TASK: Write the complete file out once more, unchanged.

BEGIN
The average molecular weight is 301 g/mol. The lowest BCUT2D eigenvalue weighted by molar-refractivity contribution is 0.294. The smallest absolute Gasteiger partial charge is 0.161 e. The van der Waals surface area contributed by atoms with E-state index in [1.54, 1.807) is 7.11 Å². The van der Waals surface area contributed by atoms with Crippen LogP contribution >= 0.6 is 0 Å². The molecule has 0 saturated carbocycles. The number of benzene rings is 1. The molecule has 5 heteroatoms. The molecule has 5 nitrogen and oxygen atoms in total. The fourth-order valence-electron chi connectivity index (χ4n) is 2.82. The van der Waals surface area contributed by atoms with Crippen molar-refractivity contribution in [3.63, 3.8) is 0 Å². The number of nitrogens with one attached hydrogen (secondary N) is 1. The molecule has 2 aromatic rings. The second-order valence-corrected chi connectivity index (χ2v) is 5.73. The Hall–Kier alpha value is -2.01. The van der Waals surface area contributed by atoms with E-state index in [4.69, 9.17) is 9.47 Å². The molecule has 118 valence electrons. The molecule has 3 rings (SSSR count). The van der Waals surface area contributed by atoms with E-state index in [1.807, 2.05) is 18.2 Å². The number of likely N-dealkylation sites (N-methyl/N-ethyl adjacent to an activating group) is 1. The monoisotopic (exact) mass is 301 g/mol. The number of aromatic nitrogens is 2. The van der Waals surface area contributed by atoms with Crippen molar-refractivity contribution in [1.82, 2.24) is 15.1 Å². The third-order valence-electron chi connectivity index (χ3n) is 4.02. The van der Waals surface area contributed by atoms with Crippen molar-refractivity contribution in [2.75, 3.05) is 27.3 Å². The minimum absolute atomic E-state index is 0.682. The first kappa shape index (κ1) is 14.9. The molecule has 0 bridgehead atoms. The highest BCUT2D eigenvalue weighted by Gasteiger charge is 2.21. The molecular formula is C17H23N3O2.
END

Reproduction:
The average molecular weight is 301 g/mol. The lowest BCUT2D eigenvalue weighted by molar-refractivity contribution is 0.294. The smallest absolute Gasteiger partial charge is 0.161 e. The van der Waals surface area contributed by atoms with E-state index in [1.54, 1.807) is 7.11 Å². The van der Waals surface area contributed by atoms with Crippen LogP contribution >= 0.6 is 0 Å². The molecule has 0 saturated carbocycles. The number of benzene rings is 1. The molecule has 5 heteroatoms. The molecule has 5 nitrogen and oxygen atoms in total. The fourth-order valence-electron chi connectivity index (χ4n) is 2.82. The van der Waals surface area contributed by atoms with Crippen molar-refractivity contribution in [3.63, 3.8) is 0 Å². The number of nitrogens with one attached hydrogen (secondary N) is 1. The molecule has 2 aromatic rings. The second-order valence-corrected chi connectivity index (χ2v) is 5.73. The Hall–Kier alpha value is -2.01. The van der Waals surface area contributed by atoms with E-state index in [4.69, 9.17) is 9.47 Å². The molecule has 118 valence electrons. The molecule has 3 rings (SSSR count). The van der Waals surface area contributed by atoms with E-state index in [1.807, 2.05) is 18.2 Å². The number of likely N-dealkylation sites (N-methyl/N-ethyl adjacent to an activating group) is 1. The monoisotopic (exact) mass is 301 g/mol. The number of aromatic nitrogens is 2. The van der Waals surface area contributed by atoms with Crippen molar-refractivity contribution in [1.82, 2.24) is 15.1 Å². The third-order valence-electron chi connectivity index (χ3n) is 4.02. The van der Waals surface area contributed by atoms with Crippen molar-refractivity contribution in [2.75, 3.05) is 27.3 Å². The minimum absolute atomic E-state index is 0.682. The first kappa shape index (κ1) is 14.9. The molecule has 0 bridgehead atoms. The highest BCUT2D eigenvalue weighted by Gasteiger charge is 2.21. The molecular formula is C17H23N3O2.